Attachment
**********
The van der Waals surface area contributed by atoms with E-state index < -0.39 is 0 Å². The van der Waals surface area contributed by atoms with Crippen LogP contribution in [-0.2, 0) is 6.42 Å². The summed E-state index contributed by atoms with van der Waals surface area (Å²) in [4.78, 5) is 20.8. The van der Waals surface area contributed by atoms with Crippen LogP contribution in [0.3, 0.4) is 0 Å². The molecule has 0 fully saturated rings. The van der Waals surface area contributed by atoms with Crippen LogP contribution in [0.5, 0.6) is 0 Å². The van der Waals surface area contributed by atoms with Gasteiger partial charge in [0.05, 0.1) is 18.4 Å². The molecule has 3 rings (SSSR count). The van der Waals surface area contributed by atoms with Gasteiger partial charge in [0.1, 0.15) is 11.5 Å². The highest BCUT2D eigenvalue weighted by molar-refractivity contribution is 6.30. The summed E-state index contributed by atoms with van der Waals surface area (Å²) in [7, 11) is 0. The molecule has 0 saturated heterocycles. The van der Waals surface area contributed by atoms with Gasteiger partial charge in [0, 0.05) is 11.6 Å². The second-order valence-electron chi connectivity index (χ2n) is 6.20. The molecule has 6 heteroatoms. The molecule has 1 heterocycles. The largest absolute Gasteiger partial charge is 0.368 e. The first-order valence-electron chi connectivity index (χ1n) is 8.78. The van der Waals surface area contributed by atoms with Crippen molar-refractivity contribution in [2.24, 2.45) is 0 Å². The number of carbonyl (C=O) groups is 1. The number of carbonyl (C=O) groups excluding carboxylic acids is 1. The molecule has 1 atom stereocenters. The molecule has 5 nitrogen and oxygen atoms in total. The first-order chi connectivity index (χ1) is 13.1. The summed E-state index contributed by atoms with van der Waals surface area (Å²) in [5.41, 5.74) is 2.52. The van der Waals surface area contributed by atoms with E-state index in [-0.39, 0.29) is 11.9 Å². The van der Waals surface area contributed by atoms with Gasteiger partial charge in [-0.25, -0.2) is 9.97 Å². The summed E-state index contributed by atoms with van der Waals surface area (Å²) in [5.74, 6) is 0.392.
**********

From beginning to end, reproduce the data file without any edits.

The van der Waals surface area contributed by atoms with E-state index < -0.39 is 0 Å². The van der Waals surface area contributed by atoms with Crippen LogP contribution in [-0.2, 0) is 6.42 Å². The summed E-state index contributed by atoms with van der Waals surface area (Å²) in [4.78, 5) is 20.8. The van der Waals surface area contributed by atoms with Crippen LogP contribution in [0.3, 0.4) is 0 Å². The molecule has 0 fully saturated rings. The van der Waals surface area contributed by atoms with Crippen LogP contribution in [0.5, 0.6) is 0 Å². The van der Waals surface area contributed by atoms with Gasteiger partial charge in [0.05, 0.1) is 18.4 Å². The molecule has 3 rings (SSSR count). The van der Waals surface area contributed by atoms with Gasteiger partial charge in [0.1, 0.15) is 11.5 Å². The highest BCUT2D eigenvalue weighted by molar-refractivity contribution is 6.30. The summed E-state index contributed by atoms with van der Waals surface area (Å²) in [7, 11) is 0. The molecule has 0 saturated heterocycles. The van der Waals surface area contributed by atoms with Gasteiger partial charge in [0, 0.05) is 11.6 Å². The second-order valence-electron chi connectivity index (χ2n) is 6.20. The molecule has 6 heteroatoms. The molecule has 1 heterocycles. The largest absolute Gasteiger partial charge is 0.368 e. The first-order valence-electron chi connectivity index (χ1n) is 8.78. The van der Waals surface area contributed by atoms with Crippen molar-refractivity contribution in [2.24, 2.45) is 0 Å². The number of carbonyl (C=O) groups is 1. The number of carbonyl (C=O) groups excluding carboxylic acids is 1. The molecule has 1 atom stereocenters. The molecule has 5 nitrogen and oxygen atoms in total. The first-order chi connectivity index (χ1) is 13.1. The summed E-state index contributed by atoms with van der Waals surface area (Å²) in [5.41, 5.74) is 2.52. The van der Waals surface area contributed by atoms with E-state index in [-0.39, 0.29) is 11.9 Å². The van der Waals surface area contributed by atoms with Gasteiger partial charge in [-0.25, -0.2) is 9.97 Å². The summed E-state index contributed by atoms with van der Waals surface area (Å²) in [5.74, 6) is 0.392.